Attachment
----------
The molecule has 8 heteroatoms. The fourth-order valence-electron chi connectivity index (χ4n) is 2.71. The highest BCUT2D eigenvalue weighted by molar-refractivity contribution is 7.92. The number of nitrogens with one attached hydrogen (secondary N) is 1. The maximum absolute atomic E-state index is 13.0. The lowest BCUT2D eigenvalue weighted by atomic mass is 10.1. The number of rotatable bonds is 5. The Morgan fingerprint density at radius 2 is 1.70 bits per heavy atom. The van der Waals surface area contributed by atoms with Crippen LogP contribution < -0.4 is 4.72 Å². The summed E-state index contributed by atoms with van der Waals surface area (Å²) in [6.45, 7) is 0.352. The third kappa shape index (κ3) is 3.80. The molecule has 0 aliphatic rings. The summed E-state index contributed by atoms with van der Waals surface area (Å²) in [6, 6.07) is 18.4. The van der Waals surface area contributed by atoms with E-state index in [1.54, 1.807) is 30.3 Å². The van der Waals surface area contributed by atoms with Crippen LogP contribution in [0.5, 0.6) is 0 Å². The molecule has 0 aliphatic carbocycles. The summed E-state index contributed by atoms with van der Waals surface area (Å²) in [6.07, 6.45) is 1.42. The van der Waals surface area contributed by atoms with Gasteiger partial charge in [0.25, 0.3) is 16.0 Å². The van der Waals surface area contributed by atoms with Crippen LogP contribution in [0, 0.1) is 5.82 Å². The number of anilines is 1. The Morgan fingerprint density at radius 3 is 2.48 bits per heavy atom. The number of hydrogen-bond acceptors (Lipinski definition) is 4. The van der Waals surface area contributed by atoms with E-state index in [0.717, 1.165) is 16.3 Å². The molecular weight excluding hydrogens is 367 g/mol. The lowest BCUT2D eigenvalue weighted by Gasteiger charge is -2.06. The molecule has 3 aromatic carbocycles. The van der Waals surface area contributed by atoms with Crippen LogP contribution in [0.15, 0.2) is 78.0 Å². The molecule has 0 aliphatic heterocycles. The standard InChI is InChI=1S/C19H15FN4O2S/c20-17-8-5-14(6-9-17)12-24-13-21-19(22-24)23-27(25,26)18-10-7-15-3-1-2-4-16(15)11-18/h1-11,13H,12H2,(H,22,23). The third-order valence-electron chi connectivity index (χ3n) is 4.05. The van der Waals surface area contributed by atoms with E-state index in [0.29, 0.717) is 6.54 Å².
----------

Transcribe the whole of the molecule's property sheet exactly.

The molecule has 8 heteroatoms. The fourth-order valence-electron chi connectivity index (χ4n) is 2.71. The highest BCUT2D eigenvalue weighted by molar-refractivity contribution is 7.92. The number of nitrogens with one attached hydrogen (secondary N) is 1. The maximum absolute atomic E-state index is 13.0. The lowest BCUT2D eigenvalue weighted by atomic mass is 10.1. The number of rotatable bonds is 5. The Morgan fingerprint density at radius 2 is 1.70 bits per heavy atom. The van der Waals surface area contributed by atoms with Crippen LogP contribution < -0.4 is 4.72 Å². The summed E-state index contributed by atoms with van der Waals surface area (Å²) in [6.45, 7) is 0.352. The third kappa shape index (κ3) is 3.80. The molecule has 0 aliphatic rings. The summed E-state index contributed by atoms with van der Waals surface area (Å²) in [6, 6.07) is 18.4. The van der Waals surface area contributed by atoms with E-state index in [1.54, 1.807) is 30.3 Å². The van der Waals surface area contributed by atoms with Crippen LogP contribution in [0.5, 0.6) is 0 Å². The molecule has 0 aliphatic carbocycles. The summed E-state index contributed by atoms with van der Waals surface area (Å²) in [6.07, 6.45) is 1.42. The van der Waals surface area contributed by atoms with Gasteiger partial charge in [0.25, 0.3) is 16.0 Å². The van der Waals surface area contributed by atoms with Crippen LogP contribution in [0, 0.1) is 5.82 Å². The number of anilines is 1. The Morgan fingerprint density at radius 3 is 2.48 bits per heavy atom. The number of hydrogen-bond acceptors (Lipinski definition) is 4. The van der Waals surface area contributed by atoms with E-state index in [0.717, 1.165) is 16.3 Å². The molecular weight excluding hydrogens is 367 g/mol. The lowest BCUT2D eigenvalue weighted by Gasteiger charge is -2.06. The molecule has 3 aromatic carbocycles. The van der Waals surface area contributed by atoms with Crippen LogP contribution in [0.15, 0.2) is 78.0 Å². The molecule has 0 aliphatic heterocycles. The standard InChI is InChI=1S/C19H15FN4O2S/c20-17-8-5-14(6-9-17)12-24-13-21-19(22-24)23-27(25,26)18-10-7-15-3-1-2-4-16(15)11-18/h1-11,13H,12H2,(H,22,23). The third-order valence-electron chi connectivity index (χ3n) is 4.05. The van der Waals surface area contributed by atoms with E-state index in [0.29, 0.717) is 6.54 Å².